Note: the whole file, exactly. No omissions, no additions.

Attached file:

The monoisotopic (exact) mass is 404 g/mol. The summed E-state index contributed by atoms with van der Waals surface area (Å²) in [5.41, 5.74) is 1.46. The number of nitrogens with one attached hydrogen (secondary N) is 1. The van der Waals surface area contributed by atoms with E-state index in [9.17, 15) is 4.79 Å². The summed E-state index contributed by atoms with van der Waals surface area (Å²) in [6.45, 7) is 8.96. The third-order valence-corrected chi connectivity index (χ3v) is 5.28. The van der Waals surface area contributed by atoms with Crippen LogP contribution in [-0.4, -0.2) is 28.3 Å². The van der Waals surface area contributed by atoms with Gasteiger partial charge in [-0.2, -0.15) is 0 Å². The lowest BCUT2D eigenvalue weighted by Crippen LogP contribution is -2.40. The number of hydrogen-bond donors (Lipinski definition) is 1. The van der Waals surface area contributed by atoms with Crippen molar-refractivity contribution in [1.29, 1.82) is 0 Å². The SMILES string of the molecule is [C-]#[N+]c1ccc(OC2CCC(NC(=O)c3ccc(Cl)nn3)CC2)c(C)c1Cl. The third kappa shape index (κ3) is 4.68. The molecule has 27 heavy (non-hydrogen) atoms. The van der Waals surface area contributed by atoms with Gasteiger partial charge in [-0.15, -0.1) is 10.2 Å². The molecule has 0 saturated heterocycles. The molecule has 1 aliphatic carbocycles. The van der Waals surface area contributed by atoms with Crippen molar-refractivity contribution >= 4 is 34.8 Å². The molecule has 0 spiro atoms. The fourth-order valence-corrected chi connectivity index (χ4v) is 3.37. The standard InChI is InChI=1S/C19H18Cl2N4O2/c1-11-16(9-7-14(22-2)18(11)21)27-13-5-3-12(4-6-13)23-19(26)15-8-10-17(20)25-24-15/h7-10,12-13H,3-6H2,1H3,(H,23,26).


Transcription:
The monoisotopic (exact) mass is 404 g/mol. The summed E-state index contributed by atoms with van der Waals surface area (Å²) in [5.41, 5.74) is 1.46. The number of nitrogens with one attached hydrogen (secondary N) is 1. The van der Waals surface area contributed by atoms with E-state index in [9.17, 15) is 4.79 Å². The summed E-state index contributed by atoms with van der Waals surface area (Å²) in [6.45, 7) is 8.96. The third-order valence-corrected chi connectivity index (χ3v) is 5.28. The van der Waals surface area contributed by atoms with Crippen LogP contribution in [-0.4, -0.2) is 28.3 Å². The van der Waals surface area contributed by atoms with Gasteiger partial charge in [-0.2, -0.15) is 0 Å². The lowest BCUT2D eigenvalue weighted by Crippen LogP contribution is -2.40. The number of hydrogen-bond donors (Lipinski definition) is 1. The van der Waals surface area contributed by atoms with Crippen molar-refractivity contribution in [1.29, 1.82) is 0 Å². The SMILES string of the molecule is [C-]#[N+]c1ccc(OC2CCC(NC(=O)c3ccc(Cl)nn3)CC2)c(C)c1Cl. The third kappa shape index (κ3) is 4.68. The molecule has 27 heavy (non-hydrogen) atoms. The van der Waals surface area contributed by atoms with Gasteiger partial charge in [-0.15, -0.1) is 10.2 Å². The molecule has 0 saturated heterocycles. The molecule has 1 aliphatic carbocycles. The van der Waals surface area contributed by atoms with Crippen molar-refractivity contribution >= 4 is 34.8 Å². The molecule has 0 spiro atoms. The fourth-order valence-corrected chi connectivity index (χ4v) is 3.37. The standard InChI is InChI=1S/C19H18Cl2N4O2/c1-11-16(9-7-14(22-2)18(11)21)27-13-5-3-12(4-6-13)23-19(26)15-8-10-17(20)25-24-15/h7-10,12-13H,3-6H2,1H3,(H,23,26).